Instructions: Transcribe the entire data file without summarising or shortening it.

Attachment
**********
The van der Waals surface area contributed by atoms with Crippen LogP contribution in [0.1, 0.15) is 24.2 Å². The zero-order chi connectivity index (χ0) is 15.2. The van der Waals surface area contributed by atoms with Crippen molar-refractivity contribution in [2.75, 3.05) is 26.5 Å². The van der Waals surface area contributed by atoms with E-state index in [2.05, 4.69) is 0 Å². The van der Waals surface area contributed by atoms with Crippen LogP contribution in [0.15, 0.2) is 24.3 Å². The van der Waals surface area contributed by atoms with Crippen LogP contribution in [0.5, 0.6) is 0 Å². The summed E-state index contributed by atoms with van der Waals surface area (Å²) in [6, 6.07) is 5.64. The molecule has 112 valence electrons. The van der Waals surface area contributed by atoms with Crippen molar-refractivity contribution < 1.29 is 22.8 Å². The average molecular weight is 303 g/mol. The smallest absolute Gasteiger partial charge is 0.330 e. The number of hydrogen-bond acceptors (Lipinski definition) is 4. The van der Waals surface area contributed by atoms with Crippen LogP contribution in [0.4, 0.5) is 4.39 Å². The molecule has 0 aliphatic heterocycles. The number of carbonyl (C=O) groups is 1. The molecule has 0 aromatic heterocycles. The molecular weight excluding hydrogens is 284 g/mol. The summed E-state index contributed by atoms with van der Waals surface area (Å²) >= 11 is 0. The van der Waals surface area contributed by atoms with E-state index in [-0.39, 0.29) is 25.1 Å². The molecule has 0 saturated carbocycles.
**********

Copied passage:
The van der Waals surface area contributed by atoms with Crippen LogP contribution in [0.1, 0.15) is 24.2 Å². The zero-order chi connectivity index (χ0) is 15.2. The van der Waals surface area contributed by atoms with Crippen molar-refractivity contribution in [2.75, 3.05) is 26.5 Å². The van der Waals surface area contributed by atoms with E-state index in [2.05, 4.69) is 0 Å². The van der Waals surface area contributed by atoms with Crippen LogP contribution in [0.15, 0.2) is 24.3 Å². The van der Waals surface area contributed by atoms with Crippen LogP contribution in [0.5, 0.6) is 0 Å². The summed E-state index contributed by atoms with van der Waals surface area (Å²) in [6, 6.07) is 5.64. The molecule has 112 valence electrons. The van der Waals surface area contributed by atoms with Crippen molar-refractivity contribution < 1.29 is 22.8 Å². The average molecular weight is 303 g/mol. The smallest absolute Gasteiger partial charge is 0.330 e. The number of hydrogen-bond acceptors (Lipinski definition) is 4. The van der Waals surface area contributed by atoms with Crippen LogP contribution in [0.4, 0.5) is 4.39 Å². The molecule has 0 aliphatic heterocycles. The number of carbonyl (C=O) groups is 1. The molecule has 0 aromatic heterocycles. The molecular weight excluding hydrogens is 284 g/mol. The summed E-state index contributed by atoms with van der Waals surface area (Å²) >= 11 is 0. The van der Waals surface area contributed by atoms with E-state index in [-0.39, 0.29) is 25.1 Å². The molecule has 0 saturated carbocycles.